Alicia Ashby: I'm not sure there's any form of sentient life on this planet that isn't psyched for Brawl at this point. If you taught a dolphin how to use the Internet, it would immediately start checking NintenDojo obsessively and posting Japan Time memes for 4chan. Well, this is a case where I don't mind floating along with a trend. Brawl looks like tremendous fun, with a wonderfully huge roster of both weird and popular Nintendo characters. Giving us Sonic and Snake as guests just sweetens the deal and broadens the appeal. Provided the controls are good in classic style, this and some friends or high-quality online competition is all anyone needs to have fun with Brawl. Here's hoping that delay to March just means Nintendo got all the time that they wanted to "polish" it.
Chris "Atom" DeAngelus: There really isn't much that needs to be said about Super Smash Bros. Brawl. The last game in the franchise was one of the biggest and best games to hit the GameCube, and the sequel is setting up to outdo it in every way. Not only does it include a cast of new Nintendo heroes like Kid Icarus' Pit and Mario's evil rival Wario, but also special third-party characters like Sonic the Hedgehog and Solid Snake. As if these additions weren't enough, Nintendo's also including a fully fleshed single-player Subspace Emissary mode, online play, the ability to create your own stages ... the list of new features in Super Smash Bros. Brawl seems to go on forever. Brawl is one of the rare games where the question won't be, "Is it good?" but rather, "Just how good is it?"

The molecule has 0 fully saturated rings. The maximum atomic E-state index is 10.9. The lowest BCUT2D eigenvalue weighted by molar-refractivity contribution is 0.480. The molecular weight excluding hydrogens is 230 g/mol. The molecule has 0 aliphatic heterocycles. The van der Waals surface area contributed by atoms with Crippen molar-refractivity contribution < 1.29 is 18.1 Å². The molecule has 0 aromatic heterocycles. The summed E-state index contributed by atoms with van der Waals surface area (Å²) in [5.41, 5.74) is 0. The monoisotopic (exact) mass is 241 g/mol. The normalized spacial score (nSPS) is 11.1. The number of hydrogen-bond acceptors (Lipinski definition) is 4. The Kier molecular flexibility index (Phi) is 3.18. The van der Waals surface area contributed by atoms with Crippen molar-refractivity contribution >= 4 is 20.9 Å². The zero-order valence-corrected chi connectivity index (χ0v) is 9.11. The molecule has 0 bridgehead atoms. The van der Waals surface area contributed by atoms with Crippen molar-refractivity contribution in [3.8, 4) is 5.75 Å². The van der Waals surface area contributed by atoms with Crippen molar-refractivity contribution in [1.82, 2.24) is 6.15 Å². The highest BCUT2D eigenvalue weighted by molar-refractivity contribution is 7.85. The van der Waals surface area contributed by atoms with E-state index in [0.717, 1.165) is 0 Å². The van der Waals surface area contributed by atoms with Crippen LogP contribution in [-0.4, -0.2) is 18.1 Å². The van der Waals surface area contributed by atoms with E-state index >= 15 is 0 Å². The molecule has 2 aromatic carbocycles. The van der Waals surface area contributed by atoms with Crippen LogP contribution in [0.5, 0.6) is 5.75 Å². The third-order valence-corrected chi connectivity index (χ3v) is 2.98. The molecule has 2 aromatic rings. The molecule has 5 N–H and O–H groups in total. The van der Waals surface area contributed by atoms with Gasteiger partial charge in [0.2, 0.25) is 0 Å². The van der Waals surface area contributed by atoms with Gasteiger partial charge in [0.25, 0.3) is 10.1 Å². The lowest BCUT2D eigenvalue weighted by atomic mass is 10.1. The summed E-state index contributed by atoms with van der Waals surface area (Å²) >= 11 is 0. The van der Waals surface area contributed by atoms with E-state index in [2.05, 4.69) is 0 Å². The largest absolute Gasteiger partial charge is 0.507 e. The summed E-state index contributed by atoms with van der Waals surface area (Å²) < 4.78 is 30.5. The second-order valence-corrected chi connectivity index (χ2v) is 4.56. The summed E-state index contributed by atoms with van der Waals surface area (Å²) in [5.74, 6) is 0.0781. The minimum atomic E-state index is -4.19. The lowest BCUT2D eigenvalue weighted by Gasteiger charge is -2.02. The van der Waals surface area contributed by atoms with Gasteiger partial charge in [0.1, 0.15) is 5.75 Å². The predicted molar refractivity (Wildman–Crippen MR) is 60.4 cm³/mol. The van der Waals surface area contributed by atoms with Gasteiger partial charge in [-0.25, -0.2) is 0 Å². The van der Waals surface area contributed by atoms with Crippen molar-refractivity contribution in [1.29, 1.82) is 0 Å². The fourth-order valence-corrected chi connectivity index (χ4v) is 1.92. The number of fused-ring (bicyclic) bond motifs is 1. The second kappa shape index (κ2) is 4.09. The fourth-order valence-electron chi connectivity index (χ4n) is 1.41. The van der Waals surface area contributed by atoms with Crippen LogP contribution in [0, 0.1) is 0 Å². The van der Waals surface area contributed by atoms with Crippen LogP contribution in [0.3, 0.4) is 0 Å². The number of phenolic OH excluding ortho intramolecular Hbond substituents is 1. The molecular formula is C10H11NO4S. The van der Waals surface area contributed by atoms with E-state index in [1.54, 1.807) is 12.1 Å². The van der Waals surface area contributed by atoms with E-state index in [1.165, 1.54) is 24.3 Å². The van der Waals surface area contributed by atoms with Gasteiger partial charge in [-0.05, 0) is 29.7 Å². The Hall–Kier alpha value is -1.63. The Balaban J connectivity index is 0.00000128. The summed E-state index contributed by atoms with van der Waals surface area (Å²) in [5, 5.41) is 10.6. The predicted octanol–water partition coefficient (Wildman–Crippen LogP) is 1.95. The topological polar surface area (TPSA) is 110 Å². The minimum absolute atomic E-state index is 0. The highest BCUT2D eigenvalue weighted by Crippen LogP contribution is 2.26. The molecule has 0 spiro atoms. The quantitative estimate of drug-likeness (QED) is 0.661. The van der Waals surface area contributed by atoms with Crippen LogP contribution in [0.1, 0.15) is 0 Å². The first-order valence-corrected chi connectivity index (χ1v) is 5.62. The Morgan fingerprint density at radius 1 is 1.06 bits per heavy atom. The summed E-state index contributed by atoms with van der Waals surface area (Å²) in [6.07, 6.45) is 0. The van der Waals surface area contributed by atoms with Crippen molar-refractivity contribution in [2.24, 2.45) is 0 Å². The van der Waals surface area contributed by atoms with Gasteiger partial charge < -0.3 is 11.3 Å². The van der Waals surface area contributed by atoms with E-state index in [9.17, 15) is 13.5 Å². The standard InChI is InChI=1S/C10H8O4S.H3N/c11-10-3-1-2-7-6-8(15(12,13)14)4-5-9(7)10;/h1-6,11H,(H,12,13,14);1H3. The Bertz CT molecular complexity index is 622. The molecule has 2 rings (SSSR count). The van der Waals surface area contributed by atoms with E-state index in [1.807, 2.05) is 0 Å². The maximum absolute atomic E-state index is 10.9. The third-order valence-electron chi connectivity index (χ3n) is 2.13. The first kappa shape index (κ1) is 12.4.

Keith Durocher: I don't really have a significant Wii library because most of my gaming loyalty still lies with the PC market. With that said, there are some Nintendo franchise characters that are so charming that I'm willing to look into anything that might involve them. I've always been a little bit curious about the Smash Bros. series, and I can't think of a better platform to start with than the Wii. Somehow, the idea of all the characters in the Nintendo universe beating the stuffing out of each other is just too juicy to ignore.
Nathan Grayson: Assuming this game doesn't join Duke Nukem Forever in the vaporware awards at the end of the year, it'll be just what Nintendo needs to carry the less casual portion of the Wii's user base through the first half of 2008. All of the requisite upgrades are present — new characters, new levels, online play, a map editor, etc. — and Nintendo won't let it out of the gate until they're sure it's perfect.
Geson Hatchett: At this point, Brawl remains the single reason many "hardcore" gamers are still clinging to their casual mini-game-laden Wiis. With an all-star cast of at least 25, limitless fighting action (on or offline!), a deep single-player mode, and bloody Solid Snake and Sonic the Hedgehog, this is pretty much every Nintendo fan's dream come true, and the ultimate answer to Super Smash Bros. Melee, which we've all finally managed to play to death. Easy to get into, tough to master, it won't be hard finding competition for this baby, and that's just the way I like it!